While many people have made fortunes from cryptocurrency investing, a handful of them stand out as being particularly remarkable. We will take a more detailed look at some of the biggest investment success stories to see how they did it and learn about their investing strategy.
The Winklevoss Twins
After being awarded their settlement from the lawsuit against Facebook, the Winklevoss twins decided to invest a significant portion of their money in Bitcoin. They invested $11million of the $65million they received. At that time, the price of a single bitcoin was about $120.
This high-risk investment paid off handsomely and they became the first publicly known Bitcoin Billionaires, perhaps owning more than 1% of the total bitcoin in circulation. In an interview with Financial Times in 2016, the twins jointly said that they consider “Bitcoin as potentially the greatest social network because it is designed to transfer value over the internet”. They also pointed out that compared to gold, bitcoin has equal or greater foundational traits of scarcity and portability. “ “Notable Investors in Cryptocurrency §2
A self-made billionaire ex-Goldman Sachs investment banker, Novogratz has invested more than 30% of his fortune in cryptocurrency. In 2015, he announced a $500million cryptocurrency hedge fund, including $150million of his own money. Novogratz believes that “the blockchain, the computer code that underpins all cryptocurrencies, will reshape finance, just as the internet reshaped communication”.
The investment thesis of Mr. Novogratz is similar to that of the Winklevoss twins. He has taken and maintains a long-term position while he trades in and out of short term moves, based on his fundamental belief in the potential and likely application of the underlying blockchain technology. By starting an investment fund in addition to his other cryptocurrency related ventures, he is demonstrating a strong fundamental grasp of the technology, including its applicability and impact across so many industries. Slide
In December 2014 after the US Marshal’s office seized 50,000 bitcoins from the Silk Road, Barry Silbert purchased just 2,000 of those bitcoins at $350 per coin. A few years later of course, those coins were worth millions of dollars.
Barry is the founder and CEO of the Digital Currency Group (DCG) a cryptocurrency investment firm. Barry also made significant profits from Ethereum Classic, purchasing the coin in its very first days. He has invested in over 75 bitcoin related companies, including CoinDesk. As founder of the Digital Currency Group, Barry endeavors to support bitcoin and blockchain companies and accelerate the development of the global financial system. “ “Directly through Exchanges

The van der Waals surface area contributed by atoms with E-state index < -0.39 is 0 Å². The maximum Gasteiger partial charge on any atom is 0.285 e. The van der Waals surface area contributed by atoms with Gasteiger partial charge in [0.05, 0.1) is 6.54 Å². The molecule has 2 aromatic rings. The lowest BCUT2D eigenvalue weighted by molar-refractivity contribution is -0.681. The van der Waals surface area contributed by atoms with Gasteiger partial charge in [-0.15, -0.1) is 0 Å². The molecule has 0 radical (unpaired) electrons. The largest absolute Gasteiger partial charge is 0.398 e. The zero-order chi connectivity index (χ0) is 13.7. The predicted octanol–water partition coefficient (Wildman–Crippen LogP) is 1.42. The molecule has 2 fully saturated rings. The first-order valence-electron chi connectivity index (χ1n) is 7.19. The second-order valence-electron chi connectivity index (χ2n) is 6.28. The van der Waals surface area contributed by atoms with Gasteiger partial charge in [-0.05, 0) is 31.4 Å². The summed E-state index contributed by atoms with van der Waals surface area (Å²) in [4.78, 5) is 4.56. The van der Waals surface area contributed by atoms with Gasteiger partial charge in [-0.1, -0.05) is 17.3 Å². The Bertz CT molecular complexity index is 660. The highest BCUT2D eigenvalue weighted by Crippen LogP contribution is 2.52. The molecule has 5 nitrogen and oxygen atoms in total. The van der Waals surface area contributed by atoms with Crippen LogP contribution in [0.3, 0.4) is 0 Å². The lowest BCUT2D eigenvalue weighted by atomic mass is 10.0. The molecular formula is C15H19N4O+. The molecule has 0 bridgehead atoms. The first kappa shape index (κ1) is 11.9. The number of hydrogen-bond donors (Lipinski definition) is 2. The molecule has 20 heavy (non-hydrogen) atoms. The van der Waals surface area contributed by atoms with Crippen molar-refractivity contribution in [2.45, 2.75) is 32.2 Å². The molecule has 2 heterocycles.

Step One: Register on a reputable cryptocurrency exchange
To start investing, you first need to register on a reputable cryptocurrency exchange where you can buy bitcoin and other cryptocurrencies. Binance is a good exchange to use in this lesson. While it may or may not be the best, it is currently the largest, and they provide a very supportive layout and customer service department.
You should remember, to buy most altcoins (cryptocurrencies other than bitcoin), you specifically need to use an exchange like Coinbase or Kraken that allows you to convert fiat currency into cryptocurrency. From there, if you want to trade altcoins not listed on that exchange, you will have to transfer your BTC or ETH to a larger exchange like Binance, and buy the altcoin you want, using whichever trading pair that is best suited (BTC and ETH pairs are most common).
As we have already explained, if you are buying Bitcoin or any cryptocurrencies, you should invest in a wallet to safely store your coins. It is not advisable to store your BTC or other crypto on the exchanges for too long, due to hacking and other risks. “ “Directly through Exchanges
Step Two: Determine your Strategy
There are different ways to invest. You need to find a strategy that works for you and your specific set of skills. The value of a cryptocurrency is not defined by a formula or something out a textbook. If everyone was able to calculate the actual value of a share of stock, for example, or a bond, or other tradeable asset, then the price on an open market exchange would never move. Buyers and sellers would know exactly how much the asset is worth, so there would be no reason to sell lower or buy higher than the actual value.